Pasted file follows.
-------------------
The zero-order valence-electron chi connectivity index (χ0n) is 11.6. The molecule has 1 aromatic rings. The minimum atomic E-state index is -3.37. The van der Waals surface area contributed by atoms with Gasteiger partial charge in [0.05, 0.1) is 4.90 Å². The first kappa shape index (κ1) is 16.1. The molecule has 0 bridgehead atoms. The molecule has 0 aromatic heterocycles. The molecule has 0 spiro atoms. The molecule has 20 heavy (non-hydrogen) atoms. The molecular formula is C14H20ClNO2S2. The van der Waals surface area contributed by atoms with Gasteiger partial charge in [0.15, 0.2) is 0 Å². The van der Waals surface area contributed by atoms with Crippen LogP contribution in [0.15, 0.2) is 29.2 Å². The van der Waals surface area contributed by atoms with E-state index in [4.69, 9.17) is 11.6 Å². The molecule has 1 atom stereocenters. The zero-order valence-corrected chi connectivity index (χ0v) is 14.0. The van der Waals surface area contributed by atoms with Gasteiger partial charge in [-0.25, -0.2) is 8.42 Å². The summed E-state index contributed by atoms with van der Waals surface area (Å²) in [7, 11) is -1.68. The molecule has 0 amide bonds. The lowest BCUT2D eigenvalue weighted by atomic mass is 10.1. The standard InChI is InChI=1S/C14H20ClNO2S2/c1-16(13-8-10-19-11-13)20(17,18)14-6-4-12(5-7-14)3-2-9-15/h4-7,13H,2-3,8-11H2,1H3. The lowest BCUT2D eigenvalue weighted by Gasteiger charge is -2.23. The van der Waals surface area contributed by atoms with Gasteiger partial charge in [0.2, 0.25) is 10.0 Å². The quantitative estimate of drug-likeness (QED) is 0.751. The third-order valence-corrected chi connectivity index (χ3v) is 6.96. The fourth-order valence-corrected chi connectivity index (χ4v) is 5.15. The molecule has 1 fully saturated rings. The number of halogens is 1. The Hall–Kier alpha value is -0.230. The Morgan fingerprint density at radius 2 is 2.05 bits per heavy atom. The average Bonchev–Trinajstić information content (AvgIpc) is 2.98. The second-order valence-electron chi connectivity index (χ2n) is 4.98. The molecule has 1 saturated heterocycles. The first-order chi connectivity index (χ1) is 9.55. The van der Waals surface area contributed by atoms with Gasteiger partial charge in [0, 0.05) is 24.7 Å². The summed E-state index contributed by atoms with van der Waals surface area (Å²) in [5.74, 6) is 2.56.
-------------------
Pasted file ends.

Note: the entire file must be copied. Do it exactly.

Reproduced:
The zero-order valence-electron chi connectivity index (χ0n) is 11.6. The molecule has 1 aromatic rings. The minimum atomic E-state index is -3.37. The van der Waals surface area contributed by atoms with Gasteiger partial charge in [0.05, 0.1) is 4.90 Å². The first kappa shape index (κ1) is 16.1. The molecule has 0 bridgehead atoms. The molecule has 0 aromatic heterocycles. The molecule has 0 spiro atoms. The molecule has 20 heavy (non-hydrogen) atoms. The molecular formula is C14H20ClNO2S2. The van der Waals surface area contributed by atoms with Gasteiger partial charge in [0.15, 0.2) is 0 Å². The van der Waals surface area contributed by atoms with Crippen LogP contribution in [0.15, 0.2) is 29.2 Å². The van der Waals surface area contributed by atoms with E-state index in [4.69, 9.17) is 11.6 Å². The molecule has 1 atom stereocenters. The zero-order valence-corrected chi connectivity index (χ0v) is 14.0. The van der Waals surface area contributed by atoms with Gasteiger partial charge in [-0.25, -0.2) is 8.42 Å². The summed E-state index contributed by atoms with van der Waals surface area (Å²) in [7, 11) is -1.68. The molecule has 0 amide bonds. The lowest BCUT2D eigenvalue weighted by atomic mass is 10.1. The standard InChI is InChI=1S/C14H20ClNO2S2/c1-16(13-8-10-19-11-13)20(17,18)14-6-4-12(5-7-14)3-2-9-15/h4-7,13H,2-3,8-11H2,1H3. The lowest BCUT2D eigenvalue weighted by Gasteiger charge is -2.23. The van der Waals surface area contributed by atoms with Gasteiger partial charge in [0.2, 0.25) is 10.0 Å². The quantitative estimate of drug-likeness (QED) is 0.751. The third-order valence-corrected chi connectivity index (χ3v) is 6.96. The fourth-order valence-corrected chi connectivity index (χ4v) is 5.15. The molecule has 1 fully saturated rings. The number of halogens is 1. The Hall–Kier alpha value is -0.230. The Morgan fingerprint density at radius 2 is 2.05 bits per heavy atom. The average Bonchev–Trinajstić information content (AvgIpc) is 2.98. The second-order valence-electron chi connectivity index (χ2n) is 4.98. The molecule has 1 saturated heterocycles. The first-order chi connectivity index (χ1) is 9.55. The van der Waals surface area contributed by atoms with Gasteiger partial charge in [0, 0.05) is 24.7 Å². The summed E-state index contributed by atoms with van der Waals surface area (Å²) in [5.74, 6) is 2.56.